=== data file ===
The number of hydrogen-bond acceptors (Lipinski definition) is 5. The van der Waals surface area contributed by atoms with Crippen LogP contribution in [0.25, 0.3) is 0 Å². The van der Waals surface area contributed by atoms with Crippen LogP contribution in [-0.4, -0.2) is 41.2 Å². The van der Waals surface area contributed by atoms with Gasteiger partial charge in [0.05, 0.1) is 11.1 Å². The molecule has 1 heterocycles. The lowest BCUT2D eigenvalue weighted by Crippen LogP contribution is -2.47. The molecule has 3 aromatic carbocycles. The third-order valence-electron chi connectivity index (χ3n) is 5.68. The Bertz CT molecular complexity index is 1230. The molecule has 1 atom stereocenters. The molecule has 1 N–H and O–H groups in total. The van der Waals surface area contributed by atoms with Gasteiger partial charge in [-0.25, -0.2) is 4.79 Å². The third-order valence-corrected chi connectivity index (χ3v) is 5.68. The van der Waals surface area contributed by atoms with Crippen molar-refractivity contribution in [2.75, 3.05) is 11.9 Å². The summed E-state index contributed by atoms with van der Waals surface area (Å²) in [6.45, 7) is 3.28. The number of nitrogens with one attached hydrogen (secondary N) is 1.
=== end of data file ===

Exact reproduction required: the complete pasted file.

The number of hydrogen-bond acceptors (Lipinski definition) is 5. The van der Waals surface area contributed by atoms with Crippen LogP contribution in [0.25, 0.3) is 0 Å². The van der Waals surface area contributed by atoms with Crippen LogP contribution in [-0.4, -0.2) is 41.2 Å². The van der Waals surface area contributed by atoms with Gasteiger partial charge in [0.05, 0.1) is 11.1 Å². The molecule has 1 heterocycles. The lowest BCUT2D eigenvalue weighted by Crippen LogP contribution is -2.47. The molecule has 3 aromatic carbocycles. The third-order valence-electron chi connectivity index (χ3n) is 5.68. The Bertz CT molecular complexity index is 1230. The molecule has 1 atom stereocenters. The molecule has 1 N–H and O–H groups in total. The van der Waals surface area contributed by atoms with Gasteiger partial charge in [-0.25, -0.2) is 4.79 Å². The third-order valence-corrected chi connectivity index (χ3v) is 5.68. The van der Waals surface area contributed by atoms with Crippen molar-refractivity contribution in [2.75, 3.05) is 11.9 Å². The summed E-state index contributed by atoms with van der Waals surface area (Å²) in [6.45, 7) is 3.28. The number of nitrogens with one attached hydrogen (secondary N) is 1.